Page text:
When I was a teenager, I went on a missions trip to England and stayed in a “host home” with a lovely British couple. I’ll never forget a poster they had hanging on their wall that reported the results of a survey given to 10 groups of people.
There was a group of 10-year-olds, 20-year-olds, 30-year-olds, all the way up to 100-year-olds, and each was asked the same question: “What is your number one regret at this point in your life?” All the answers were interesting, some were funny, but the only answer I remember was from those who were 100 years old.
For some reason it is burned into my memory, and I can never forget it. After living a long life, they said their No. 1 regret was that they “should have taken more risks.” I determined then, as a very young man, that when I come to the end of my life I don’t want to look back and realize that I never really lived at all because I was too afraid.
To many people, fear seems to be a legitimate reason not to do something. But I want you to see that the master in Jesus’ parable was not sympathetic toward the servant who buried his talent. When the servant said, “I was afraid,” the master did not put his arm around him and say, “There, there, it’s all right, you poor little servant. I’m sorry I put you in such an uncomfortable position.” No, the master rebuked him sharply with anger and said, “You lazy servant!”
Why did the master accuse the servant of laziness? Because rather than facing his fears and taking a risk for his master’s sake, he chose to take the easy path: bury the talent, stay at home, and relax.
If you think fear is a good excuse for not doing God’s will, you’d better think again. If you want to know how to overcome your fears, there is only one way—face them! Most of the time fear is like a mirage; as you walk toward it, it will become more and more transparent until it disappears completely. But to face your fears requires courage.
After Moses died, his protégé, Joshua, became the new leader. God promised to be with Joshua as He had been with Moses. God promised to give Joshua every place upon which the sole of his foot would tread. God promised to prosper Joshua wherever he went.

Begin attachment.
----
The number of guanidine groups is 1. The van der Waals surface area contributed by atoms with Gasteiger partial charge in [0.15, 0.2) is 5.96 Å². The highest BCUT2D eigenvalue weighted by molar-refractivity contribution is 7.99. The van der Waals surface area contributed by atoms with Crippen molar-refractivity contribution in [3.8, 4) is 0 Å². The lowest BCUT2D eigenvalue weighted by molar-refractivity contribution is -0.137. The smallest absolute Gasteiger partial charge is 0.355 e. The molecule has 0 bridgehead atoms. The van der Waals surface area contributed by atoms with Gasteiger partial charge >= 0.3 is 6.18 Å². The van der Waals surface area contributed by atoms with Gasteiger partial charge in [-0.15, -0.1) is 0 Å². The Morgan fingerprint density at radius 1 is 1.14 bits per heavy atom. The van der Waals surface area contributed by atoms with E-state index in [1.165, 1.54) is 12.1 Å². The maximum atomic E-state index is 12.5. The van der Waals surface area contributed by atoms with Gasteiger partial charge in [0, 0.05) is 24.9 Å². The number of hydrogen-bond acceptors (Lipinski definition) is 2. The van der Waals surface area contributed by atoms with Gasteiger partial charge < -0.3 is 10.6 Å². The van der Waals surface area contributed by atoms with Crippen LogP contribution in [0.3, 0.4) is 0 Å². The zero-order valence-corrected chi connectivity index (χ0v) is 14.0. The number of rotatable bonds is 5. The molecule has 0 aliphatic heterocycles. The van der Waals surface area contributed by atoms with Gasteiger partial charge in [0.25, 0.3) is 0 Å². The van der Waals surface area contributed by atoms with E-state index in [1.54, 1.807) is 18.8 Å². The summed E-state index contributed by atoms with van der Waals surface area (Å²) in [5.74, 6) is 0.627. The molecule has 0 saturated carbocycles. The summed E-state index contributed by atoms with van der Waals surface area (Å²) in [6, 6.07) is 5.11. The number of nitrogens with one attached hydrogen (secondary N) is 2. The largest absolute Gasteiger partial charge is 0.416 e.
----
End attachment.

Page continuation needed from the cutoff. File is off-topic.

But there was one requirement: “Be strong and very courageous,” the Lord said (Josh. 1:7). Imagine you are about to embark on the most challenging undertaking of your life. You have no idea what lies before you, and then the Lord comes to you and says, “Be very courageous.” That would scare me! Why? It’s because courage is needed in the presence of danger. Courage is not the absence of fear. In fact, there is no courage without fear. Courage is the willingness to face fear. All the promises, victories and destiny awaiting Joshua were dependent on his willingness to face his fear.
If fulfilling God’s will for our lives were just a matter of promoting our own names, reputations and personal destinies, I would say, “Don’t even bother. Stay home, watch television and enjoy a comfortable, quiet life.”
But we must remember that what is at stake is God’s eternal kingdom! Our talent does not belong to us—it belongs to the master. He has entrusted it into our hands. But one day He will return, and we will have to give an account for what we did with His investment.
Daniel Kolenda, a missionary evangelist, has led more than 10 million people to Christ face-to-face through massive, open-air evangelistic campaigns in some of the most dangerous and remote locations on earth. He is president and CEO of Christ for all Nations and hosts an internationally syndicated television program.